If $H^0 = \{e\}$, then $3 = \dim G - \dim H$ impies that $\dim G = 3$. From the classification of simply connected Lie groups, $G$ has a cover which is either isomorphic to $SU(2)$ or to $T^3$. In the first case $G = SU(2)$ or $SO(3)$ and $SO(3)/H = SU(2)/\pi^{-1}(H)$ with $\pi:SU(2)\rightarrow SO(3)$ the double cover, so you just get quotients of $SU(2)$. In the second case, you get quotients of $T^3$. However, $H\subseteq T^3$ is normal, so $T^3/H$ is an abelian Lie group of dimension $3$, so $T^3/H\cong T^3$ no matter what $H$ is (so long as $H^0 = \{e\}$.)

Case B

If $H^0 = SO(2)$, then $\dim G = 4$. From the classification of simply connected Lie groups, $G$ has a cover of the form $G = T^4$ or $G = SU(2)\times S^1$. If $G = T^4$, the argument from the previous paragraph establishes that $T^4/H\cong T^3$. So, we will assume that $G$ is covered by $G = SU(2)\times S^1$. In fact, we'll pull everything back: $G/H\cong (SU(2)\times S^1)/\pi^{-1}(H)$, so we'll actually work with $G= SU(2)times S^1$. (Note though, that by pulling back, $\pi^{-1}(H)$ need not act effectively on $(SU(2)\times S^1)/\pi^{-1}(H)$) any more.) Also, instead of writing $\pi^{-1}(H)$ everywhere, I'll abuse notation and just write $H$.

Lemma: Suppose $H$ acts diagonally on $G_1\times G_2$ and that the action of $H$ on $G_2$ is transitive with isotropy group $H'$. Then $(G_1\times G_2)/H$ is canonically diffeomorphic to $G_1/H'$.

Proof: Just check that the map $G_1/H'\rightarrow (G_1\times G_2)/H$ sending $g_1 H'$ to $(g_1,e)H$ is a diffeomorphism. $\square$

Using the lemma, it follows that if the projection of $H^0$ to the $S^1$ factor of $G$ is surjective, then we can write $G/H\cong SU(2)/H'$, where $H'$ is $0$-dimensional. These were classified in Case A). So, we may assume that the projection of $H^0$ to the $S^1$ factor of $G$ is trivial. That is, we may assume $H^0$ acts only on the $SU(2)$ factor of $G$, so $G/H^0\cong S^2\times S^1$.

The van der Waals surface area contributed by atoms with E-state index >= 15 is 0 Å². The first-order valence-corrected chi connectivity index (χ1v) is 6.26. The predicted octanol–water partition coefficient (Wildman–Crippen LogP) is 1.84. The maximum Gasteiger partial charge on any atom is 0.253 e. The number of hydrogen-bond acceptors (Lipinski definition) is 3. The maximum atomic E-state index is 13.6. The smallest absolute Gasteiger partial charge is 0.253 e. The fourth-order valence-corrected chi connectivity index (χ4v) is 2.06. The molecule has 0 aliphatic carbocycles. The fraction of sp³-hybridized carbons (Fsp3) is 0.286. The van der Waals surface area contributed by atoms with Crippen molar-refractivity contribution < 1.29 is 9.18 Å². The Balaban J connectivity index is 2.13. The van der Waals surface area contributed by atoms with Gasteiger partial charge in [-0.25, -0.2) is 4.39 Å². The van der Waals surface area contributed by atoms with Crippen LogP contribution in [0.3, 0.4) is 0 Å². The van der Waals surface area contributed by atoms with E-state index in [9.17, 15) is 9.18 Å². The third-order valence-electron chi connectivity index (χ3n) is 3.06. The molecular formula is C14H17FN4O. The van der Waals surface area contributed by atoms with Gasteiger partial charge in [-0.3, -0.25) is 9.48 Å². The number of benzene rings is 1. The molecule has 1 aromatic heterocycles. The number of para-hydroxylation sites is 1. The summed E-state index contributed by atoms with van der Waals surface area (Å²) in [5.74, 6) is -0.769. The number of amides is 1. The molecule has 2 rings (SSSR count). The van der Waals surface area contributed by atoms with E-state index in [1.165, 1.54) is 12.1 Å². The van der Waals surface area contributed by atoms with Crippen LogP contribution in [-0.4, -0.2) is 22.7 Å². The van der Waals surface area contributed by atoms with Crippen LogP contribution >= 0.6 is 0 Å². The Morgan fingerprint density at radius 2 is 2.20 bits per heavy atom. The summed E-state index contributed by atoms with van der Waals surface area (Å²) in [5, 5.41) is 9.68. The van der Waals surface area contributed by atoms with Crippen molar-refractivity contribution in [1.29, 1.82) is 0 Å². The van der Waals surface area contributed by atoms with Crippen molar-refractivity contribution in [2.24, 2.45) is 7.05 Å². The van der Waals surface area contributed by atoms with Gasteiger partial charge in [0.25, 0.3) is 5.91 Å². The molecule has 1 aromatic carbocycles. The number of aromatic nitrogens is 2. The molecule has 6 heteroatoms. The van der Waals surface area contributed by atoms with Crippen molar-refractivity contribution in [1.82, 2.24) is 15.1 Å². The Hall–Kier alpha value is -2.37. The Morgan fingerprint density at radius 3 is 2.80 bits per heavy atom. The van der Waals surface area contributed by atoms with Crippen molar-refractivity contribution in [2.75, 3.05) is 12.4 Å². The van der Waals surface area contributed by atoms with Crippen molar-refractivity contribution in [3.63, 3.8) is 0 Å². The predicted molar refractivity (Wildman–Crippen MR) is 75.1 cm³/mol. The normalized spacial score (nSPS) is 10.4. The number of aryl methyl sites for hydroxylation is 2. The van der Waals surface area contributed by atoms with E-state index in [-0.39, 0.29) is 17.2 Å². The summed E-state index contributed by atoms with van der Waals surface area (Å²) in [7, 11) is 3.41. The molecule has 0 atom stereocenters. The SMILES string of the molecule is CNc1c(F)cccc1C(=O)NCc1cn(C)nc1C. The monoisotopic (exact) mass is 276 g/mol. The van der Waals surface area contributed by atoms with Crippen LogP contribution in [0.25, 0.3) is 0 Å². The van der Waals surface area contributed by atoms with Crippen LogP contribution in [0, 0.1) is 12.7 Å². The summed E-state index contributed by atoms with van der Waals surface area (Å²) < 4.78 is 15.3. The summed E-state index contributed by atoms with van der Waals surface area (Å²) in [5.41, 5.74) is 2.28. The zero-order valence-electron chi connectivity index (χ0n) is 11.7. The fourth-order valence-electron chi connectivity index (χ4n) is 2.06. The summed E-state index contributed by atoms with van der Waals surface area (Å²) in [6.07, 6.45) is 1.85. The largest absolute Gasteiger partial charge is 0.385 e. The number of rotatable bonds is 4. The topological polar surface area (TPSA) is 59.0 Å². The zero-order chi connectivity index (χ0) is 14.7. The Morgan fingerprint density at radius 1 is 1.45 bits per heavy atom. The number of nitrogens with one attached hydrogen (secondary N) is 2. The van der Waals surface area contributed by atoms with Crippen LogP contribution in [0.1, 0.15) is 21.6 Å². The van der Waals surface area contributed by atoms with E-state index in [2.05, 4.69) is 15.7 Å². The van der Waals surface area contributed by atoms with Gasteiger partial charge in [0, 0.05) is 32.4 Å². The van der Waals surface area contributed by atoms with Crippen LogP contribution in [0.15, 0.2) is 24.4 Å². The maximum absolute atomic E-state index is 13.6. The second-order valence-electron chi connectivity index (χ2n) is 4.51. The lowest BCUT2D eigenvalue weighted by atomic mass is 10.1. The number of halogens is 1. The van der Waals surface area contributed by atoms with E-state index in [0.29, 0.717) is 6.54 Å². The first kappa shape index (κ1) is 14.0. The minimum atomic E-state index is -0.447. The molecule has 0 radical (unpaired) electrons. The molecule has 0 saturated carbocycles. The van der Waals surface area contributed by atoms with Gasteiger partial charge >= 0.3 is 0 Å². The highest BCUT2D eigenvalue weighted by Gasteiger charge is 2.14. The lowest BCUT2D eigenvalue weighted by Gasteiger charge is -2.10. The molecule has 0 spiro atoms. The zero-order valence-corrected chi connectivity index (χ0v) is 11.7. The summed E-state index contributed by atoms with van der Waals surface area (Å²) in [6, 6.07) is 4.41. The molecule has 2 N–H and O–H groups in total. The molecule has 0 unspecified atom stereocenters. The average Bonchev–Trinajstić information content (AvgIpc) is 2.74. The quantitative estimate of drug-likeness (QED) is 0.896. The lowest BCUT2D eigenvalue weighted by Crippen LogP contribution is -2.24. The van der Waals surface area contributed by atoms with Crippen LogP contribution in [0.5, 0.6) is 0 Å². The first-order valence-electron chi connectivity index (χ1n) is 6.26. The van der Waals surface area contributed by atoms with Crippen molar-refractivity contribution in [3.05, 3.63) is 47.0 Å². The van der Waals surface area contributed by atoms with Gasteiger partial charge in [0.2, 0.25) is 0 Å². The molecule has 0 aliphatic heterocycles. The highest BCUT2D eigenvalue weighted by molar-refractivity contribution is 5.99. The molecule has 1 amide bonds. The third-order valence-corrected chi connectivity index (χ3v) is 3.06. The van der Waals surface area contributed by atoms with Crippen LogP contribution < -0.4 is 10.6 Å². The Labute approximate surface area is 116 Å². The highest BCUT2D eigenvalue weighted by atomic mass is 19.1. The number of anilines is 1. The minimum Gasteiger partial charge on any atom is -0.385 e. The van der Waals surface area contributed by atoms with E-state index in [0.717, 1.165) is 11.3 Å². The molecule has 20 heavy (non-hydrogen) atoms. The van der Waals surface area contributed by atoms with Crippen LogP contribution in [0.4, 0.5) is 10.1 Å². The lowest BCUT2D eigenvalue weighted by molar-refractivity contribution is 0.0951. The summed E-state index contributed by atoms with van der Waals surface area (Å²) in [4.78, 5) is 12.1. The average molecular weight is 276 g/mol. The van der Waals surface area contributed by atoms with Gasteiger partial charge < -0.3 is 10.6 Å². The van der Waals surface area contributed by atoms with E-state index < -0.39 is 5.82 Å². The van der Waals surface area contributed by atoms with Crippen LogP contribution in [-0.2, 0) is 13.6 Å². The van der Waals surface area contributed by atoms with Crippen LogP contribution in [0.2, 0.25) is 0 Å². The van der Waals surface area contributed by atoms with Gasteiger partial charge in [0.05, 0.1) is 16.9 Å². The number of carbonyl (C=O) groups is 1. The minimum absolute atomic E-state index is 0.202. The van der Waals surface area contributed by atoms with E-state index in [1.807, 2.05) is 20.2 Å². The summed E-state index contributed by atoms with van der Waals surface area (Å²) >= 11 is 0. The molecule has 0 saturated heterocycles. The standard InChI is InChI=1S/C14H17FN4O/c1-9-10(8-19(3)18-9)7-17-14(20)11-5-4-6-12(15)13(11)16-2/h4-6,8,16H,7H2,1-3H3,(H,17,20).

So, we understand $H^0$ in this case, but what about $H$? Well, let's assume $H\neq H^0$, and pick $(h_1,h_2)\in H\setminus H_0$. Because the normalizer $N:=N_{SU(2)}(SO(2))$ has two components, and $h_1 \in N$, we know that $(h_1,h_2)^2$ acts as a rotation on just the $S^1$ factor of $G/H^0 \cong S^2\times S^1$. Hence, $(G/H^0)/\langle (h_1,h_2)^2\rangle \cong S^2\times S^1$, so we may as well assume that $(h_1,h_2)^2 \in H^0$, so that, in particular, $h_2 = \pm 1$. That is, we may as well assume that $H$ has precisely two components. If $h_1\in SO(2)$, then $G/H$ is diffeomorphic to $S^2\times S^1$ independent of $h_2$. If $h_1\notin SO(2)$ and $h_2 = 1$, we get $\mathbb{R}P^2\times S^1$, and if $h_1\notin SO(2)$ and $h_2 = -1$, we get the non-trivial $S^2$-bundle over $S^1$ (the quotient of $S^2\times S^1$ by the diagonal antipodal action).